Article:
Okay, so I don’t know if you are or not.
For a couple of years now, I have wanted to do a blog post about emergency preparedness, and just could never quite get it going. Well, with all that has been going on the last couple of months, Sara and I have been talking about just that.
And now I’m telling you, so we have to do it.
We are actually preparing a series on emergency preparedness. There is lots of good information about emergency preparedness, but people often have a hard time tailoring it to fit their gluten-free needs.
Why do we care so much about this?
My church has, for many years, guided us to be prepared for emergencies – have 72-hour kits and a year’s supply of food, if possible. You may find that strange, but I have seen it be invaluable in people’s lives. When my father was laid off, when I was a freshman in high school, we lived off our food storage, one of the main reasons we were able to stay afloat during that time. Also, if you have lots of food in your house, you can quickly improvise when you have unexpected guests.
Sara has seen what it is like for families to have to flee their homes and not have any food, clothes, or cash. When you have five minutes to pack up your children into the car, and you may have to be gone for 3 days before you get to a point where you can purchase something, what are you going to do?
And what does this have to do with ham?
Last night, I passed my Amateur Radio Operator test, otherwise known as ham radio. If you saw mine and Sara’s twitter chatter last night, you may have seen that while I was in class, we were having some pretty freaky weather in DFW. Tuned in to the RACES (Radio Amateur Civil Emergency Service) net, we were listening to storm spotters around the county report on tornadoes and hail (some as big as baseball-sized). I was getting the information faster than the local news station could tweet it. I am now the 5th licensed (or will be in a few days) ham radio operator in my family. My father (big county volunteer with the 2 emergency groups), mother, older brother and sister-in-law are all licensed. In the event that phone communications are down or lines are maxed, I’ll still be able to communicate with my family, something that means a lot to me as a single mother.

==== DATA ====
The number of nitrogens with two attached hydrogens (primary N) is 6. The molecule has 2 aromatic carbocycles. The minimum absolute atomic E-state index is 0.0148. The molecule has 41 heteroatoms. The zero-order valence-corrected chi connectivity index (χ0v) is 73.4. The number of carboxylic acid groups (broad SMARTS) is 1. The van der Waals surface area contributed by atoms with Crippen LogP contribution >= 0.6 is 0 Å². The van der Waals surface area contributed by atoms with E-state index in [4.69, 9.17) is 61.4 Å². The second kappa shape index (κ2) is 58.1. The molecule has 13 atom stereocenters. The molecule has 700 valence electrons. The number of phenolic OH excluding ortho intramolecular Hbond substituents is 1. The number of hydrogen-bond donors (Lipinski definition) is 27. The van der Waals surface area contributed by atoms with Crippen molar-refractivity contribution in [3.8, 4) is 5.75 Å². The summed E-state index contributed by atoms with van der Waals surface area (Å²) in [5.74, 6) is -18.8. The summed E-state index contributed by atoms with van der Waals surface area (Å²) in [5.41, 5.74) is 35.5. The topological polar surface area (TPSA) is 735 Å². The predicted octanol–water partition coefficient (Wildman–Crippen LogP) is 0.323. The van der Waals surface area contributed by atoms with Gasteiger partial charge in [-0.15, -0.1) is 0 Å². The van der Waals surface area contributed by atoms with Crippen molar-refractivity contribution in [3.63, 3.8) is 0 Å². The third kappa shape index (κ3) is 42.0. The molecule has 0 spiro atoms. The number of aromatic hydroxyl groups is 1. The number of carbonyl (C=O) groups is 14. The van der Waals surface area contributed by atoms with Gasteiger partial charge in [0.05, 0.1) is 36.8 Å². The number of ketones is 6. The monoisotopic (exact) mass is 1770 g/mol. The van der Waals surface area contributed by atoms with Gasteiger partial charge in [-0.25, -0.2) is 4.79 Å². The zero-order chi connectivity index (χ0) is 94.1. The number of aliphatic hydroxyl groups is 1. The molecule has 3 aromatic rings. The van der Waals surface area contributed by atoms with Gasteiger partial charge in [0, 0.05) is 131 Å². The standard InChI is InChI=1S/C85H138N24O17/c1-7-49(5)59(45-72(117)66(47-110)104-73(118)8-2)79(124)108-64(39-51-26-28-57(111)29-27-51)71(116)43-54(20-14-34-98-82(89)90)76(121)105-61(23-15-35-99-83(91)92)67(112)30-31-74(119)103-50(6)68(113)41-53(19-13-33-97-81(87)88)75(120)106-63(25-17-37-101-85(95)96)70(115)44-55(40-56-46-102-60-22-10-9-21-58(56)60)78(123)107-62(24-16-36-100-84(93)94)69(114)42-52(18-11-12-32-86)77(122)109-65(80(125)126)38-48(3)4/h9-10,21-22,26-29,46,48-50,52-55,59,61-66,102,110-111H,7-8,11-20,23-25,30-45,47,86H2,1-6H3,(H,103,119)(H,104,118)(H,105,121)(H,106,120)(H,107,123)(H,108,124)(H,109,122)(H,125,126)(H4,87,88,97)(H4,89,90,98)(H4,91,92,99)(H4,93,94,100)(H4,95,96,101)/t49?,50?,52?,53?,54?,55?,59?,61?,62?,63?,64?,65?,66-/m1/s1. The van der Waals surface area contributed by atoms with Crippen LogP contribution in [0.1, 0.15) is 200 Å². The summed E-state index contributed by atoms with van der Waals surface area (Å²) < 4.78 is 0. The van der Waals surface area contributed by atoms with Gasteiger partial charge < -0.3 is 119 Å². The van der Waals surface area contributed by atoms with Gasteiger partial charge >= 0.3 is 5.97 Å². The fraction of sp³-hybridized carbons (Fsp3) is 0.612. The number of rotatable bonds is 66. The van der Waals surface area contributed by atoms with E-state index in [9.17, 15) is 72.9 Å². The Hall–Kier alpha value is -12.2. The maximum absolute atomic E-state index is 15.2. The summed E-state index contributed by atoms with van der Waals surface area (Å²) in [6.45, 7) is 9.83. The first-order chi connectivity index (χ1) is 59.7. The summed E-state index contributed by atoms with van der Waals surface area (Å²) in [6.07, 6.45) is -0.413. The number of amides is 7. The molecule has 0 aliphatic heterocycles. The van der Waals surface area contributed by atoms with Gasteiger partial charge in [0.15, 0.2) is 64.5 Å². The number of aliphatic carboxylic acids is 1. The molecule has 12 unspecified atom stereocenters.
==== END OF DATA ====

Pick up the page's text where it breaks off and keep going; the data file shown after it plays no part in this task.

Did you see the CDC’s (Centers for Disease Control and Prevention) blog post about preparing for a zombie apocalypse last week? While some may laugh, it was gathering the attention of people who might otherwise not look. Their point: if you’re ready for a zombie apocalypse, you’re ready for anything.